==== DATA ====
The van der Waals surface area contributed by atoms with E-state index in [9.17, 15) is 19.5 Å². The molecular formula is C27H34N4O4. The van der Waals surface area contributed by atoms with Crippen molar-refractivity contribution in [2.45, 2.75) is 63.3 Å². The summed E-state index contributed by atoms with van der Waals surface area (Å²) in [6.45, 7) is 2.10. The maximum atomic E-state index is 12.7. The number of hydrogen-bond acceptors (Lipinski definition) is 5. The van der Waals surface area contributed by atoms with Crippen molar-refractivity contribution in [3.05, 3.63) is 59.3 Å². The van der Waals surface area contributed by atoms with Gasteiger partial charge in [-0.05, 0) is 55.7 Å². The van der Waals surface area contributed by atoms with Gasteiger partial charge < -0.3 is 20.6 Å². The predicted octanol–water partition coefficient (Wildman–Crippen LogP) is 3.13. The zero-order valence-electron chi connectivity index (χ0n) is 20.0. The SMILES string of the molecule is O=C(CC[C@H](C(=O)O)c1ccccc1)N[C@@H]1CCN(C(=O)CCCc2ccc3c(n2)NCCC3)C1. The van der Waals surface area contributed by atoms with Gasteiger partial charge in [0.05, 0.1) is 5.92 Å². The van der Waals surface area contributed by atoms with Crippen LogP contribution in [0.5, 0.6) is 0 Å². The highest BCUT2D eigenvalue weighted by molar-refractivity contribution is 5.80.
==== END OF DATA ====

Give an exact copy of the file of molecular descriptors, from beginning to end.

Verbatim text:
The van der Waals surface area contributed by atoms with E-state index in [9.17, 15) is 19.5 Å². The molecular formula is C27H34N4O4. The van der Waals surface area contributed by atoms with Crippen molar-refractivity contribution in [2.45, 2.75) is 63.3 Å². The summed E-state index contributed by atoms with van der Waals surface area (Å²) in [6.45, 7) is 2.10. The maximum atomic E-state index is 12.7. The number of hydrogen-bond acceptors (Lipinski definition) is 5. The van der Waals surface area contributed by atoms with Crippen molar-refractivity contribution in [3.05, 3.63) is 59.3 Å². The van der Waals surface area contributed by atoms with Gasteiger partial charge in [-0.05, 0) is 55.7 Å². The van der Waals surface area contributed by atoms with Gasteiger partial charge < -0.3 is 20.6 Å². The predicted octanol–water partition coefficient (Wildman–Crippen LogP) is 3.13. The zero-order valence-electron chi connectivity index (χ0n) is 20.0. The SMILES string of the molecule is O=C(CC[C@H](C(=O)O)c1ccccc1)N[C@@H]1CCN(C(=O)CCCc2ccc3c(n2)NCCC3)C1. The van der Waals surface area contributed by atoms with Gasteiger partial charge in [0.05, 0.1) is 5.92 Å². The van der Waals surface area contributed by atoms with Crippen LogP contribution in [0.5, 0.6) is 0 Å². The highest BCUT2D eigenvalue weighted by molar-refractivity contribution is 5.80.